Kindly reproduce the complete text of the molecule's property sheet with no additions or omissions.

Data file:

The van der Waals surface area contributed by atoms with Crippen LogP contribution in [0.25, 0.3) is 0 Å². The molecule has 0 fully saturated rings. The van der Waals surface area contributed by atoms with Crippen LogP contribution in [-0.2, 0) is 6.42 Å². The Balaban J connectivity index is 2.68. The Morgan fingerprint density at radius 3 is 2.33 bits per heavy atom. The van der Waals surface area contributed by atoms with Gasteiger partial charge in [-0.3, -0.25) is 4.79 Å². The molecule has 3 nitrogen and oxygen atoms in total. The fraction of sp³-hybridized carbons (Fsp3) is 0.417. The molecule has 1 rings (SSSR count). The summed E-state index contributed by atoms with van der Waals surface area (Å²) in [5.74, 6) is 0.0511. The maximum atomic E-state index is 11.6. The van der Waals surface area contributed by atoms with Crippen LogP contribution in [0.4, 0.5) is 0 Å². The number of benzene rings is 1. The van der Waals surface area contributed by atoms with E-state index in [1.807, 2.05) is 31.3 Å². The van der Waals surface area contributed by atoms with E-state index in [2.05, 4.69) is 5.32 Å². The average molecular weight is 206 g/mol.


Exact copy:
The van der Waals surface area contributed by atoms with Crippen LogP contribution in [0.25, 0.3) is 0 Å². The molecule has 0 fully saturated rings. The van der Waals surface area contributed by atoms with Crippen LogP contribution in [-0.2, 0) is 6.42 Å². The Balaban J connectivity index is 2.68. The Morgan fingerprint density at radius 3 is 2.33 bits per heavy atom. The van der Waals surface area contributed by atoms with Gasteiger partial charge in [-0.3, -0.25) is 4.79 Å². The molecule has 3 nitrogen and oxygen atoms in total. The fraction of sp³-hybridized carbons (Fsp3) is 0.417. The molecule has 1 rings (SSSR count). The summed E-state index contributed by atoms with van der Waals surface area (Å²) in [5.74, 6) is 0.0511. The maximum atomic E-state index is 11.6. The van der Waals surface area contributed by atoms with Crippen LogP contribution in [0.4, 0.5) is 0 Å². The number of benzene rings is 1. The van der Waals surface area contributed by atoms with E-state index in [1.807, 2.05) is 31.3 Å². The van der Waals surface area contributed by atoms with E-state index in [2.05, 4.69) is 5.32 Å². The average molecular weight is 206 g/mol.